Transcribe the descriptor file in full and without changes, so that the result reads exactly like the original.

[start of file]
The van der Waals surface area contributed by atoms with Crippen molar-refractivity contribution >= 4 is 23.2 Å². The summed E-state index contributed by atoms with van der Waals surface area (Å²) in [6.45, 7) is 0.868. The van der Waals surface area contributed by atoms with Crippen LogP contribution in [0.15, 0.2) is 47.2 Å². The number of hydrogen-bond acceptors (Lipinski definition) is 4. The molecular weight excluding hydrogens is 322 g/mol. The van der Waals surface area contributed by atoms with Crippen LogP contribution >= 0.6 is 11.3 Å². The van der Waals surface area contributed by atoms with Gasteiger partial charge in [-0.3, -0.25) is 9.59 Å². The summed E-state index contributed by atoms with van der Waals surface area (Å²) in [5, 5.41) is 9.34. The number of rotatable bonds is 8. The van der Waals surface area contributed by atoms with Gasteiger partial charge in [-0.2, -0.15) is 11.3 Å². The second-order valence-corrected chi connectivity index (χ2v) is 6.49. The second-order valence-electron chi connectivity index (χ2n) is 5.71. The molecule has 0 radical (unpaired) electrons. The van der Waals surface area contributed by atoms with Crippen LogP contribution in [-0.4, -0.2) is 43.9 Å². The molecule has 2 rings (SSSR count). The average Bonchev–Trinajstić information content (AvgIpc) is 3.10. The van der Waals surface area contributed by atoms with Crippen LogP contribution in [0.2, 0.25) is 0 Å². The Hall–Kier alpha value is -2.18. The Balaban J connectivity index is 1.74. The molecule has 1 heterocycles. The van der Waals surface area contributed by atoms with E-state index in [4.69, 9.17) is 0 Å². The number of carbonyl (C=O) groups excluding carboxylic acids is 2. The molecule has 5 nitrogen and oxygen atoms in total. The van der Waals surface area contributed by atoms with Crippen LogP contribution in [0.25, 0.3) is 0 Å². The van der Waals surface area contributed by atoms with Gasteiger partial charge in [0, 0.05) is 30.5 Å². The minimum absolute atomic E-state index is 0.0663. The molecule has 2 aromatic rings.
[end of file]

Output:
The van der Waals surface area contributed by atoms with Crippen molar-refractivity contribution >= 4 is 23.2 Å². The summed E-state index contributed by atoms with van der Waals surface area (Å²) in [6.45, 7) is 0.868. The van der Waals surface area contributed by atoms with Crippen LogP contribution in [0.15, 0.2) is 47.2 Å². The number of hydrogen-bond acceptors (Lipinski definition) is 4. The molecular weight excluding hydrogens is 322 g/mol. The van der Waals surface area contributed by atoms with Crippen LogP contribution >= 0.6 is 11.3 Å². The van der Waals surface area contributed by atoms with Gasteiger partial charge in [-0.3, -0.25) is 9.59 Å². The summed E-state index contributed by atoms with van der Waals surface area (Å²) in [5, 5.41) is 9.34. The number of rotatable bonds is 8. The van der Waals surface area contributed by atoms with Gasteiger partial charge in [-0.2, -0.15) is 11.3 Å². The second-order valence-corrected chi connectivity index (χ2v) is 6.49. The second-order valence-electron chi connectivity index (χ2n) is 5.71. The molecule has 0 radical (unpaired) electrons. The van der Waals surface area contributed by atoms with Crippen LogP contribution in [-0.4, -0.2) is 43.9 Å². The molecule has 2 rings (SSSR count). The average Bonchev–Trinajstić information content (AvgIpc) is 3.10. The van der Waals surface area contributed by atoms with Crippen LogP contribution in [0.2, 0.25) is 0 Å². The Hall–Kier alpha value is -2.18. The Balaban J connectivity index is 1.74. The molecule has 1 heterocycles. The van der Waals surface area contributed by atoms with E-state index in [4.69, 9.17) is 0 Å². The number of carbonyl (C=O) groups excluding carboxylic acids is 2. The molecule has 5 nitrogen and oxygen atoms in total. The van der Waals surface area contributed by atoms with Crippen LogP contribution in [0.25, 0.3) is 0 Å². The van der Waals surface area contributed by atoms with Gasteiger partial charge in [0, 0.05) is 30.5 Å². The minimum absolute atomic E-state index is 0.0663. The molecule has 2 aromatic rings.